Want to know the tips on how to handle disagreements in meetings?

(Last time, Bob and I were talking about people being curious and not thinking of rebuttals and counterarguments while the person was speaking. Now, let’s dive back into our conversation.)

Me (Wendy): “When people disagree, it’s about our perspectives and the choices we make based on risk and other factors. In some cases, it might be hard to articulate exactly what we are trying to say. In these instances, I think it’s a good idea to let people know that we have the best intentions but may not necessarily be as articulate as we want to be when sharing our perspectives.”

Bob: “You’re referring to Dr. Edmondson’s points #5 and #6: 5) We don’t need to be articulate to express ourselves. 6) We acknowledge that there is often a gap between intention and impact. So, that’s where the caring part comes in. When we care about that person, we allow them to express themselves the way they do at that moment. They don’t have to be articulate to express themselves, and we keep an open mind and be curious to understand not only what they’re trying to say, but also what makes them say what they say, their perspectives and whatever influences them.”

Me: “Yes. And then, we can calmly discuss those points. Sometimes, their perspectives are right, and we are the ones missing something, and sometimes it’s vice versa. By being able to discuss calmly, we find out more.”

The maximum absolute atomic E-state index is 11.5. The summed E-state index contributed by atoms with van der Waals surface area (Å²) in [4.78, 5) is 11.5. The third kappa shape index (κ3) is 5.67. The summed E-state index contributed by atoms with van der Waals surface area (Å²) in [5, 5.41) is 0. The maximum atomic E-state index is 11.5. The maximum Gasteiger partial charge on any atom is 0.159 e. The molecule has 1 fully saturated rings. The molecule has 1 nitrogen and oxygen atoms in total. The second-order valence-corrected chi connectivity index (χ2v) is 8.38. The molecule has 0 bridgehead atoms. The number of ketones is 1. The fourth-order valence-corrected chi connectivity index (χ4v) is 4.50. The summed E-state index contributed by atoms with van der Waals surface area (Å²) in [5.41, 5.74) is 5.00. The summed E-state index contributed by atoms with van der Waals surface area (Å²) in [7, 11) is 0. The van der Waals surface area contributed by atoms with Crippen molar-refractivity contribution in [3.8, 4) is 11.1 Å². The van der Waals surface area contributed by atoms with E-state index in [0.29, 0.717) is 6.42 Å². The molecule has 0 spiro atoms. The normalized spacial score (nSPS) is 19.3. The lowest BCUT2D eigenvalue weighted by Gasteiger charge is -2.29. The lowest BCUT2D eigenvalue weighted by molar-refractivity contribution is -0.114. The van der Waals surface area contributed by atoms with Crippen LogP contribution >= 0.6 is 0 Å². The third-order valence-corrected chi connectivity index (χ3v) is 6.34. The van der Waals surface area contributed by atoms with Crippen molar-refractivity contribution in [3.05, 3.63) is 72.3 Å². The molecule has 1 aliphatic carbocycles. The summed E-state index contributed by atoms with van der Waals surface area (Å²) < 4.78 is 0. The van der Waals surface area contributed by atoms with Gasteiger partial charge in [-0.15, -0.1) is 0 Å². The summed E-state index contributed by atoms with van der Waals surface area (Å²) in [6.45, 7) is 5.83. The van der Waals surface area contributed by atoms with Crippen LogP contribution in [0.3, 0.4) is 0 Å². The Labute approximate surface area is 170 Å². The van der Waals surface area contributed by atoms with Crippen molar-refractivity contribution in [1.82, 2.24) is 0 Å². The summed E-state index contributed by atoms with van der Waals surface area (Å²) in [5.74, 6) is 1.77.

Bob: “Having each person share their perspective, especially when it is very different than yours, addresses Dr. Amy Edmondson’s 4th point – we express a diversity of opinions.”

Me: “That’s right. As Verna Myers said, “Diversity is being invited to the party. Inclusion is being asked to dance.” When we allow people to express opinions safely that others may not agree with, we are inviting them to the party, so to speak. But we can’t leave it there. The whole point of having these diverse opinions is to build something better. Most often, when people argue or disagree, people want to dominate and be right. That’s different from what we want to drive towards. It’s about finding a better and hopefully more holistic solution to the problem we are trying to solve. It’s not about who is right.”

Read Wendy’s entire story here

If you want to know more about how to apply psychological safety in your day-to-day work, check out the foundation of psychological safety.

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